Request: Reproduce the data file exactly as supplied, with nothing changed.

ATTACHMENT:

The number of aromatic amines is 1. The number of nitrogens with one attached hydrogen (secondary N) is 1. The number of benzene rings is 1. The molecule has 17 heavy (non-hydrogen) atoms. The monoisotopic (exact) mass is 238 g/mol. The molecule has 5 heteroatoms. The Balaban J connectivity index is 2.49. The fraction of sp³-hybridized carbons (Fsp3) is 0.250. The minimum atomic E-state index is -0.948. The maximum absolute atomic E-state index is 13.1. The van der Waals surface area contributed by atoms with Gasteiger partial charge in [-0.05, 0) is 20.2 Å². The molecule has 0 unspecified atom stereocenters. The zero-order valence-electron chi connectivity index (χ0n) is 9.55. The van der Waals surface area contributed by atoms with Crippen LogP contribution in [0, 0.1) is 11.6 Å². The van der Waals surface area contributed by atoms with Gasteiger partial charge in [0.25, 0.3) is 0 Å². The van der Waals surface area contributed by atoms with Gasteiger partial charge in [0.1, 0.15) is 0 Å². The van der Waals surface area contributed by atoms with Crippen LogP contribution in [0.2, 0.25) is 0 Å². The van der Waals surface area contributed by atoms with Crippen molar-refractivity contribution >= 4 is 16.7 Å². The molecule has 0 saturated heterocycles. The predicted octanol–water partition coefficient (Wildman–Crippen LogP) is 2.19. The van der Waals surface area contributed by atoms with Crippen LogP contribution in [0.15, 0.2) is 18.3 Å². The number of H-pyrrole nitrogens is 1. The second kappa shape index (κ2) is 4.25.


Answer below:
The number of aromatic amines is 1. The number of nitrogens with one attached hydrogen (secondary N) is 1. The number of benzene rings is 1. The molecule has 17 heavy (non-hydrogen) atoms. The monoisotopic (exact) mass is 238 g/mol. The molecule has 5 heteroatoms. The Balaban J connectivity index is 2.49. The fraction of sp³-hybridized carbons (Fsp3) is 0.250. The minimum atomic E-state index is -0.948. The maximum absolute atomic E-state index is 13.1. The van der Waals surface area contributed by atoms with Gasteiger partial charge in [-0.05, 0) is 20.2 Å². The molecule has 0 unspecified atom stereocenters. The zero-order valence-electron chi connectivity index (χ0n) is 9.55. The van der Waals surface area contributed by atoms with Crippen LogP contribution in [0, 0.1) is 11.6 Å². The van der Waals surface area contributed by atoms with Gasteiger partial charge in [0.25, 0.3) is 0 Å². The van der Waals surface area contributed by atoms with Gasteiger partial charge in [0.1, 0.15) is 0 Å². The van der Waals surface area contributed by atoms with Crippen LogP contribution in [0.2, 0.25) is 0 Å². The van der Waals surface area contributed by atoms with Crippen molar-refractivity contribution >= 4 is 16.7 Å². The molecule has 0 saturated heterocycles. The predicted octanol–water partition coefficient (Wildman–Crippen LogP) is 2.19. The van der Waals surface area contributed by atoms with Crippen LogP contribution in [0.15, 0.2) is 18.3 Å². The number of H-pyrrole nitrogens is 1. The second kappa shape index (κ2) is 4.25.